Alabama voters for the sixth time since 1914, will step into the polls on Tuesday to determine their party nominees during a special U.S. Senate race.
The stakes are high: Republicans know that their statewide primaries have lately decided the eventual winner. Voters haven’t elected a Democrat to statewide office since 2006, or to the Senate since 1992. [GOP profiles | Democrat profiles]
Turnout expectations, GOP infighting and a President Trump endorsement are among the storylines being closely watched by pundits around the country.
For example: There’s an intriguing alliance of President Donald Trump and Senate Majority Leader Mitchel McConnell, whose relationship, otherwise, seems to grow more prickly by the day. They’re riding the same horse in the race, GOP incumbent Luther Strange.
“There is just so much going on in and around this election and not just with the candidates,” said Cal Jillson, professor of political science Southern Methodist University in Dallas. “I think it does have implications beyond the state of Alabama for the divisions within the Republican Party.”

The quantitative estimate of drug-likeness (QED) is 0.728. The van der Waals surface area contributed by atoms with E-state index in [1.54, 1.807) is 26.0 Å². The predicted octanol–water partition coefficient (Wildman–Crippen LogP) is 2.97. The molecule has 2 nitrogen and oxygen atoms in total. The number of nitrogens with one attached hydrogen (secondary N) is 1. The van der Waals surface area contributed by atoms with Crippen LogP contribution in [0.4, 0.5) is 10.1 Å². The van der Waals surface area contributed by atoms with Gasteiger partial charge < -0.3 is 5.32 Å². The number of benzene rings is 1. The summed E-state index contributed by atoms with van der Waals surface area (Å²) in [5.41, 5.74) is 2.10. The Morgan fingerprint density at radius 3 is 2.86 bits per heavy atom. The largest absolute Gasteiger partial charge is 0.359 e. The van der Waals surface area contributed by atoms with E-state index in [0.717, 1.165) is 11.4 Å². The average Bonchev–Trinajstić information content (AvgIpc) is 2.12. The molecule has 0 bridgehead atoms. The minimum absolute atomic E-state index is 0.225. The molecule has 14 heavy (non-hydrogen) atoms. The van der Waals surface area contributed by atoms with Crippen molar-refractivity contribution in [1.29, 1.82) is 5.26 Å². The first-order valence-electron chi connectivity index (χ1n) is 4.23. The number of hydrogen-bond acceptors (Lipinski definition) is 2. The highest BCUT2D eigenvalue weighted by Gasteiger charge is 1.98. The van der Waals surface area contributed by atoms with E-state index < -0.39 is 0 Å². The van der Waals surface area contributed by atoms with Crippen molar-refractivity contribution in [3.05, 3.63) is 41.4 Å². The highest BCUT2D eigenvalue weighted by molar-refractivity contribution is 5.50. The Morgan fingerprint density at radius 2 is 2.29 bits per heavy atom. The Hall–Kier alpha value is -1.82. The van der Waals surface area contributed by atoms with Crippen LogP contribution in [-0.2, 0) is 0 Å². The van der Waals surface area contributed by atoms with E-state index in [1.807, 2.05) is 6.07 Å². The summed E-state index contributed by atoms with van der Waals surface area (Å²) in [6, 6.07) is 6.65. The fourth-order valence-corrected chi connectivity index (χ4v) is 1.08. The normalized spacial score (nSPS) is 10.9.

Said William Kristol, founder and editor-at-large of the “The Weekly Standard”: “Normally, these kind of off-cycle, multi-candidate primaries don’t usually have national implications. But McConnell has invested heavily in Strange that he’s made it kind of a test of establishment versus grass roots.”
The biggest surprise in the Senate campaign occurred on Tuesday, with Trump’s bolt-out-of-the-blue endorsement of Strange. Nationally, many Trump devotees have been lining up behind U.S. Rep. Mo Brooks of Huntsville, viewing him as a stronger supporter of the president’s “America First” agenda.
Brooks, on Thursday, called on Trump to rescind the endorsement and jumping to his side, although that appeared to be going nowhere as the week ended.
All nine candidates in the Republican field have pushed to position themselves as Trump stalwarts, and for good reason. Trump…